Earlier this year the Bologna Children’s Book Fair Ragazzi Awards honored Claire A. Nivola’s Orani: My Father’s Village in the category of nonfiction. Nivola’s newest book is a biography, and it’s just as good, if not better, than its award-winning predecessor.
Read the last Seven Impossible Things on the delightful 'Mr. and Mrs. Bunny.'
I think that, with confidence, I could hand Life in the Ocean: The Story of Oceanographer Sylvia Earle to aspiring picture-book authors and say, this is how a picture book biography is done. It is with great care, affection and detail that Nivola chronicles the work of Earle. This kind of passion for the subject matter shines forth from every spread and is one of the elements that makes a picture-book biography enjoyable to read.
Earle, 77, is an American oceanographer and biologist known for her environmental advocacy and named Time magazine’s Hero of the Planet in 1988. Nivola not only chronicles the facts of Earle’s life—at least up until her historic walk along the ocean floor of Hawaii (“deeper than anyone has ever walked!”)—but she also makes a larger point about environmental conservation using the remarkable accomplishments of Earle’s life.
“Life came from the ocean long ago, and without the ocean none of us—neither you nor I—could survive a day,” Nivola opens. She also takes advantage of a well-crafted and lengthy author’s note at the book’s close to discuss the damage done to the earth’s waters, asking readers to ponder the fate of the oceans, something about which Earle cared so deeply:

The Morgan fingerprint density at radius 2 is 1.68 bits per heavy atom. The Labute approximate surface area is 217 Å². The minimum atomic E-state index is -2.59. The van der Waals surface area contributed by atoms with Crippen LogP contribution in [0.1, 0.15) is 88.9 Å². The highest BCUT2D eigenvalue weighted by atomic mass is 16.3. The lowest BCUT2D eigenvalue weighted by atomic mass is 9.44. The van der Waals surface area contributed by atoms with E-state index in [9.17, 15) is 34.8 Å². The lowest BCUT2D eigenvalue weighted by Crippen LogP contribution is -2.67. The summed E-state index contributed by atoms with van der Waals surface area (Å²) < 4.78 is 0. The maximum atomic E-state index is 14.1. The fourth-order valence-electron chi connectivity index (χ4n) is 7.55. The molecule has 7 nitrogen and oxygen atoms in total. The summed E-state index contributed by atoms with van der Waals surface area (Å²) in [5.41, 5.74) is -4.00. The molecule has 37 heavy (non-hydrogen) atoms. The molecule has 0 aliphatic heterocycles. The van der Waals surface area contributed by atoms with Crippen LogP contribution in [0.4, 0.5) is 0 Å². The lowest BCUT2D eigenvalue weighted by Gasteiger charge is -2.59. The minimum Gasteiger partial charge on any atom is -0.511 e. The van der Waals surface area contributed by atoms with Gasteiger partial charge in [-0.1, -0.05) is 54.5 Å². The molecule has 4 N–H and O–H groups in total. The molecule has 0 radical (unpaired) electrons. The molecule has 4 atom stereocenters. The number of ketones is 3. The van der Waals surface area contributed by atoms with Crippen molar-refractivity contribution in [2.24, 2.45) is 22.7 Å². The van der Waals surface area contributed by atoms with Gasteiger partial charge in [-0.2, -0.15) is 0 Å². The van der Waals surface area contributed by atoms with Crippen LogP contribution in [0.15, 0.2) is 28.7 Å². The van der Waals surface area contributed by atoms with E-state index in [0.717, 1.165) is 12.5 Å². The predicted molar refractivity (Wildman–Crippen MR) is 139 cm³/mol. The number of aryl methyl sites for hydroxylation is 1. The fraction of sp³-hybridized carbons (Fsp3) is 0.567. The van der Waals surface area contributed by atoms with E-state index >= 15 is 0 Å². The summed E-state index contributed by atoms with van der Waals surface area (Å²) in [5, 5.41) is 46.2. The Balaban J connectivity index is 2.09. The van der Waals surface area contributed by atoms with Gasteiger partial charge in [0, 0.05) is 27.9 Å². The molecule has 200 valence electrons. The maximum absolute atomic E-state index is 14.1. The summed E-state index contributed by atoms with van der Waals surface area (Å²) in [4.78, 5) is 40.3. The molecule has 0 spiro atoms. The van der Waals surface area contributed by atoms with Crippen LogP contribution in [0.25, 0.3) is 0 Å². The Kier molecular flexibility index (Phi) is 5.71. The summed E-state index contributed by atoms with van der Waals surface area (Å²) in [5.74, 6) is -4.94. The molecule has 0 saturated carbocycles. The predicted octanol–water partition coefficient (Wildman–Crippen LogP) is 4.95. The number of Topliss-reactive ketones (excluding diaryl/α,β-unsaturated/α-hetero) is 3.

“Sylvia Earle would like us all to delight as much as she does in the underwater
world, in the ingenuity and variety of our fellow creatures who dwell there. But
she has also seen close-up how the ocean is suffering at our hands. She believes
it is our ignorance of what is at stake that is in large part to blame.”
Earle lived her early childhood inland, Nivola notes in the book’s first spread, growing up on a farm in New Jersey. She spent many hours outside exploring. “She was far too curious to be afraid.” The ponds were her favorite spots, as she sat with a notebook to record what she saw.
At the age of 12, her family moved to Florida and lived very close to the ocean. It was here that, in the words of her mother, Earle “lost her heart to the water,” her first time seeing the blue-green of the Gulf of Mexico. In one very effective spread, Nivola fast-forwards years through Earle’s life—with a series of small, square illustrations—to show many of her impressive achievements: Swimming 30 feet to the bottom of a river, using her diving gear for the very first time; scuba diving in college; “joining an expedition where she was the only woman among seventy men on a research ship in the Indian Ocean”; deep-sea research off the U.S. Virgin Islands; descending 3,000 feet in the Pacific in a one-person piece of equipment she had helped design; and more.
All the while, Nivola relays the wonder Earle experiences and the deep reverence she has for her work. (“Sylvia says that hearing [the whales’] haunting and beautiful songs in the sea is like being inside the heart of an orchestra.”)
If you’re familiar with Nivola’s work, you know of her delicate and finely detailed paintings. “Nivola is a consummate artist,” wrote Tomie dePaola. It’s true. Her work here, especially with the deep, shimmering ocean blues, is vibrant.
From one extraordinary lady to another, Nivola the artist to Earle the scientist, this is a tribute well worth readers’ time.
Julie Danielson (Jules) has, in her own words, conducted approximately eleventy billion interviews and features of authors and illustrators at Seven Impossible Things Before Breakfast, a children's literature blog focused primarily on illustration and picture books.
Life in the Ocean: The Story of Oceanographer Sylvia Earle. Copyright 2012 by Claire A. Nivola. Published by Farrar, Straus and Giroux, New York. Spread used with permission of the publisher.